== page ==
Character Analysis: Johnny Cade

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In the first place, Johnny Cade is "the gang's pet" (page 12) Ponyboy portrays Johnny as a "a little dark lost puppy” and a “puppy that has been kicked too many times and is lost in a crowd of strangers"(both from page 11) He is just 16 years old and Johnny has a truly harsh life. His dad was continually beating him, and his mom ignored him. He was the second-youngest and smallest among the greasers and had a slight form. Johnny has dark features, with “big black eyes in a tanned face” and "jet-black hair, heavily greased and combed to the side” longer than the other boys since it “fell in shaggy bangs across the forehead (all from page 11). As indicated by Ponyboy, Johnny had gotten beat up by four Socs before this story started. "'I had never been jumped, but I had seen Johnny after the four Socs got hold of him, and it wasn't pretty. Johnny was scared of his own shadow after that.(page 4)'" He is anxious by nature, continually looking behind him in case another Soc is nearby. The other greasers all love Johnny, for the most part in view of his terrible family…show more content…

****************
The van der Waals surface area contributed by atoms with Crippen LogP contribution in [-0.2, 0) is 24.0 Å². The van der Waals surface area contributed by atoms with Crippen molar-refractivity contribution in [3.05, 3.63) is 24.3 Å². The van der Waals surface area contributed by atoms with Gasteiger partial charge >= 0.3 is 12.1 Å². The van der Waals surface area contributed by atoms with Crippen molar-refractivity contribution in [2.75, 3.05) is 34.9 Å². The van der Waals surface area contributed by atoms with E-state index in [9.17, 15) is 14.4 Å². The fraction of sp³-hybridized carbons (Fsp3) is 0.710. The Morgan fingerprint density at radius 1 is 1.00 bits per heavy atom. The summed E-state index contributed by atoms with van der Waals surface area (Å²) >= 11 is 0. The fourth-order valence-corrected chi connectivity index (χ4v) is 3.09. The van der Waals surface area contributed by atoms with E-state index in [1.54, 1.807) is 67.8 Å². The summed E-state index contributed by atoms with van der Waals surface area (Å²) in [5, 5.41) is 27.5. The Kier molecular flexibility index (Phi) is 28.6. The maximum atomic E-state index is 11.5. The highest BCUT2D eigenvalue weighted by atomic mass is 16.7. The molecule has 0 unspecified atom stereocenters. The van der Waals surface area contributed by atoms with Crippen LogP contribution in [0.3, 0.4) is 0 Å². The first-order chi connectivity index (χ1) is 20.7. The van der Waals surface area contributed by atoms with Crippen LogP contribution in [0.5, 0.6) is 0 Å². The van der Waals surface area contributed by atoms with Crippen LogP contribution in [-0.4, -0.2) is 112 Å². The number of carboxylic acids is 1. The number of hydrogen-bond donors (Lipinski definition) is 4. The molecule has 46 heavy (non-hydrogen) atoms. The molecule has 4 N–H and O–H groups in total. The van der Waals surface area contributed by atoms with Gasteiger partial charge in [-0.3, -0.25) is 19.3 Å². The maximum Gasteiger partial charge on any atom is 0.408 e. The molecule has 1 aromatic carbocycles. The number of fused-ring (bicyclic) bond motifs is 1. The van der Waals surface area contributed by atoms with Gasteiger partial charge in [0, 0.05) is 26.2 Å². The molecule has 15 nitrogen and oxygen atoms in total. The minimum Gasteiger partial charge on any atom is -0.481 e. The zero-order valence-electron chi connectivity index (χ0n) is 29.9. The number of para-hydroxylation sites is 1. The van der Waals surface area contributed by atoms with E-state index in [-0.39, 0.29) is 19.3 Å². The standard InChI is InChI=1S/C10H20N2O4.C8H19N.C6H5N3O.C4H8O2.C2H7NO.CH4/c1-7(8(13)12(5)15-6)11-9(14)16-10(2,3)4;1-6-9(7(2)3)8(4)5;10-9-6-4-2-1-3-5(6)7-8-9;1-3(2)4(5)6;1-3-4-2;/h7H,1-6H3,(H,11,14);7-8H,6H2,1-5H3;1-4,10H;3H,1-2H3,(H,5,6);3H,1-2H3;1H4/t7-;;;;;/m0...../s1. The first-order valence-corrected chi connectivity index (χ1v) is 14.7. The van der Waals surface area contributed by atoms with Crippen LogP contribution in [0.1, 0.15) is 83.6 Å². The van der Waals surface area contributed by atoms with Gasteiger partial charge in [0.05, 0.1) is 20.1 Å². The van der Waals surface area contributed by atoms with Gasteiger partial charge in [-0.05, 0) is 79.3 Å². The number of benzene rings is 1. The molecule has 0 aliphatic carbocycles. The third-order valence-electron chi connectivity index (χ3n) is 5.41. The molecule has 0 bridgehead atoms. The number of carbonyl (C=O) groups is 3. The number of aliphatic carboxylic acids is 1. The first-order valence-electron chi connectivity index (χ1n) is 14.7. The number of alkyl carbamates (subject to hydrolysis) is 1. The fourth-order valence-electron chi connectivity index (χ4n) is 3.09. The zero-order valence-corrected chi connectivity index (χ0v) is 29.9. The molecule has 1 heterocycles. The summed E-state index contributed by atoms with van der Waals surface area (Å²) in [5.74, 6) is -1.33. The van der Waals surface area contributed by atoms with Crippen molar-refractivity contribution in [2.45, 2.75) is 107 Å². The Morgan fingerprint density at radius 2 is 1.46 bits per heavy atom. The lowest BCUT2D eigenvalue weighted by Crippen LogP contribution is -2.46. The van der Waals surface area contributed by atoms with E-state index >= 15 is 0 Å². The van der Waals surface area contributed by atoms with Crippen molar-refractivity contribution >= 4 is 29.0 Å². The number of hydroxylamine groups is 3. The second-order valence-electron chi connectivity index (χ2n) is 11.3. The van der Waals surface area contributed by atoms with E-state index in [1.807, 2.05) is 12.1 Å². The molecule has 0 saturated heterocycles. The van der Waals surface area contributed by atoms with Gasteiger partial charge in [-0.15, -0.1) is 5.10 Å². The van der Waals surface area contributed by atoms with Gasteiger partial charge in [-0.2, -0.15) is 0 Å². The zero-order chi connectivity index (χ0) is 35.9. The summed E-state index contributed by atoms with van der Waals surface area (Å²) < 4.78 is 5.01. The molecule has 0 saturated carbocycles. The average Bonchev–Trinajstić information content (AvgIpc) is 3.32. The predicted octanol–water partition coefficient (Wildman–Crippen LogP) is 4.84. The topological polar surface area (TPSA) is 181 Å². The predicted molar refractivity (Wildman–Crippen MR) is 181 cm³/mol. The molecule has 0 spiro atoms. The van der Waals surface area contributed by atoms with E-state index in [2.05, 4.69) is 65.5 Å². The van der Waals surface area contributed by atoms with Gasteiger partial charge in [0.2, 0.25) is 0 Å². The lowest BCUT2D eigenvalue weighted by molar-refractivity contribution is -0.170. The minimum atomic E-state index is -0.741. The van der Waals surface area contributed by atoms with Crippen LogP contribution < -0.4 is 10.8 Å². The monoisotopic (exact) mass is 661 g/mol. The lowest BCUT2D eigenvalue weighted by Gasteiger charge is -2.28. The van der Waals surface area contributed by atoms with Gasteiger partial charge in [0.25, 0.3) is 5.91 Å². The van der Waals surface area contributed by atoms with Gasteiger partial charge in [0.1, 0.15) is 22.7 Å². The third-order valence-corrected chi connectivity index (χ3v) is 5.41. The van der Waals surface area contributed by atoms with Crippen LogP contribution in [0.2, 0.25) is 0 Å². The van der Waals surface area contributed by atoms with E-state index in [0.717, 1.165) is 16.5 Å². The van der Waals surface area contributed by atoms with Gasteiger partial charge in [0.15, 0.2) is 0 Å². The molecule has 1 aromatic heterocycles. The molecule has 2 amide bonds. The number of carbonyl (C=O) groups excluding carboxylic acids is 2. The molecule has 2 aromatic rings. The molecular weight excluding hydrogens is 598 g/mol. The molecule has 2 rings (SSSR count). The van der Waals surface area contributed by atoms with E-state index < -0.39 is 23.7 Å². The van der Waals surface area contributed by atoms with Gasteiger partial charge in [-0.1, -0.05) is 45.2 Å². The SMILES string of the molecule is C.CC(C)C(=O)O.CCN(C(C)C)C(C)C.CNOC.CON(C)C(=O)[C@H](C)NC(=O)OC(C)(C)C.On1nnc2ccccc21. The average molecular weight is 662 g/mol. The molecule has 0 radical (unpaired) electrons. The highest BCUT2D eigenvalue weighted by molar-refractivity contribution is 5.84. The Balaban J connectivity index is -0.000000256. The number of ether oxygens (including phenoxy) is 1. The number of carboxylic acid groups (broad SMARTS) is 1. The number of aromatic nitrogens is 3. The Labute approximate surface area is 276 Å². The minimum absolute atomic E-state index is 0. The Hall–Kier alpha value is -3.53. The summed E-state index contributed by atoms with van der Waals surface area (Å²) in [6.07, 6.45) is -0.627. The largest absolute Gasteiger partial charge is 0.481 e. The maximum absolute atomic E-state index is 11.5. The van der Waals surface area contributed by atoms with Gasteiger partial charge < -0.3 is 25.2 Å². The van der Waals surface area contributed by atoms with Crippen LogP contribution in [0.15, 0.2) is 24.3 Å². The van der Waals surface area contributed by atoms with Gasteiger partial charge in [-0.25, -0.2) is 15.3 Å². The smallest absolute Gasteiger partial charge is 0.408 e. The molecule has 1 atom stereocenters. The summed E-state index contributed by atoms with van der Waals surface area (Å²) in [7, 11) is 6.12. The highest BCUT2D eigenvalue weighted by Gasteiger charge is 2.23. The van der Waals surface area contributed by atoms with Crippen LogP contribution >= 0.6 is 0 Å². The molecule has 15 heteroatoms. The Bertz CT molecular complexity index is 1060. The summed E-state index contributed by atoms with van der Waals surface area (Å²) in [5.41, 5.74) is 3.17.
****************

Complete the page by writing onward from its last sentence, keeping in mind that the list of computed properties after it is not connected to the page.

In his letter to Pony he lets him know that he has been thinking the Robert Frost poem, "Nothing Gold Can Stay," that Pony recited when he and Johnny watched the sunrise on top of Jay Mountain. He clarifies that saving the children was the proper thing to do because it would've been hard for him to live with himself if he hadn't attempted to help and the children had died. Johnny's words show us a case of deep self esteem problems; he doesn't think that his life is worth as much as the kids. In his letter he writes “Listen, I don't mind dying now. It's worth it. It's worth saving those kids. Their lives are worth more than mine, they have more to live for. Some of their parents came by to thank me and I know it was worth it “ (pg

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